We’ve been reading a lot of mumbo jumbo about the Christian Horizons people having to pay 23 grand in fines to Connie Heintz.
We call bullshit. It’s 23 grand, plus interest, 2 years pay, and a multi-thousand dollar human rights programme, effective 6 months from now. Heintz, by the way, gets to review the programme to see if it is satisfactory. If not, she can use the red pen.
Human rights justice. The only place where the fines are unlimited, and the judge is told the err on the high side: “ A complainant is typically entitled to an award of general damages to compensate for the loss of the right to be free from discrimination. There is no ceiling on general damages. These awards should not be so low as to trivialize the violation or amount to a “licence fee” to discriminate.”
1. the respondent, Christian Horizons, shall pay the complainant, Connie Heintz, the following amounts:
(a) general damages in the amount of $8000 for for the application of the discriminatory employment policy;
(b) general damages in the amount of $10,000 for the poisoned work environment;
(c) damages in the amount of $5000 for the wilful and reckless infliction of mental anguish arising from the poisoned work environment;
(d) pre-judgement interest on the amounts in paragraphs (a), (b) and (c) payable from September 23, 2000 to the date of this decision in accordance with the Courts of Justice Act;
(e) special damages amounting to all wages and benefits the complainant would have received between September 23, 2000 and July 12, 2002 less any monies earned elsewhere during that period, plus pre-judgement interest on those amounts commencing August 2, 2001 payable in accordance with the Courts of Justice Act;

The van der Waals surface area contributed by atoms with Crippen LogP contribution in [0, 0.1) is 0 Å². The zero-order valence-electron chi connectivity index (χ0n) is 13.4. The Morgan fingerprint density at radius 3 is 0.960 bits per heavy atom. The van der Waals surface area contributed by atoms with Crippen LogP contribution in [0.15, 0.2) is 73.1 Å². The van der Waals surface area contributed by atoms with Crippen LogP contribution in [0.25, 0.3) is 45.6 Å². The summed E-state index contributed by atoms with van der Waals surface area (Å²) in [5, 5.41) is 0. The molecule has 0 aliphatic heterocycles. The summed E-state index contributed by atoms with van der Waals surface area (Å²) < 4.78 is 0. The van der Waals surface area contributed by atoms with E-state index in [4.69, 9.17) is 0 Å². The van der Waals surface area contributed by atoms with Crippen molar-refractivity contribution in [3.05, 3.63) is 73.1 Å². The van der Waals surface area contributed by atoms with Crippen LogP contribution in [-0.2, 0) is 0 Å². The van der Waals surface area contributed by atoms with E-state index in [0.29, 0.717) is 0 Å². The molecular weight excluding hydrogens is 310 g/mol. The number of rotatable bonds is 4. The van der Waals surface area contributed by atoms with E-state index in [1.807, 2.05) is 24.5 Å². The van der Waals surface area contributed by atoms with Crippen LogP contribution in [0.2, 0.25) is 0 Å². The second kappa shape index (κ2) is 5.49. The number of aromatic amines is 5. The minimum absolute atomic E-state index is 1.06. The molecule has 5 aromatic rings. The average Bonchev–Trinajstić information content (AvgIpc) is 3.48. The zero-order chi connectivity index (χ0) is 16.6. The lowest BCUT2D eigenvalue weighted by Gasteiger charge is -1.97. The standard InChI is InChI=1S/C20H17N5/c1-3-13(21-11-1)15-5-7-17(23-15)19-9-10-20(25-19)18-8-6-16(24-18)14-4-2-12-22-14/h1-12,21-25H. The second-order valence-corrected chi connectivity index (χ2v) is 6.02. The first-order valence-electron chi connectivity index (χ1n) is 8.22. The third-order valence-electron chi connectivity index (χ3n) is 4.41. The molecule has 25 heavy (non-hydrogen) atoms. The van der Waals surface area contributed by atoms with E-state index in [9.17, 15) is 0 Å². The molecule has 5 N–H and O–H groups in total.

(f) post-judgement interest payable in accordance with the Courts of Justice Act.
2. The respondent Christian Horizons shall develop and adopt an anti-discrimination and an anti-harassment policy as well as a human rights training program for all employees and managers within six months from the date of the decision.
3. The respondent, Christian Horizons, shall cease and desist from imposing the Lifestyle and Morality Statement as a condition of employment. The effect of this order is stayed for a period of 8 months from the date of this decision, or for such longer period as the Tribunal may direct.
4. Within 30 days of the date of this decision, the respondent, Christian Horizons, must commence a review of its employment policies, in consultation with the Commission, to ensure that such policies comply with the Code.
5. No later than six months from the date of this decision, the respondent, Christian Horizons shall submit a report to the Tribunal outlining the steps it proposes to take to ensure that its employment policies are in compliance with theCode, including a time frame for implementation.
6. At least 30 days prior to the submission of its proposal to the Tribunal the respondent, Christian Horizons, shall provide its proposal to the Commission and Ms. Heintz.
7. The Commission and Ms. Heintz are entitled to make submissions to the Tribunal on the respondent’s proposal. The submissions will be provided to the Tribunal within 30 days of receipt of the respondent’s proposal.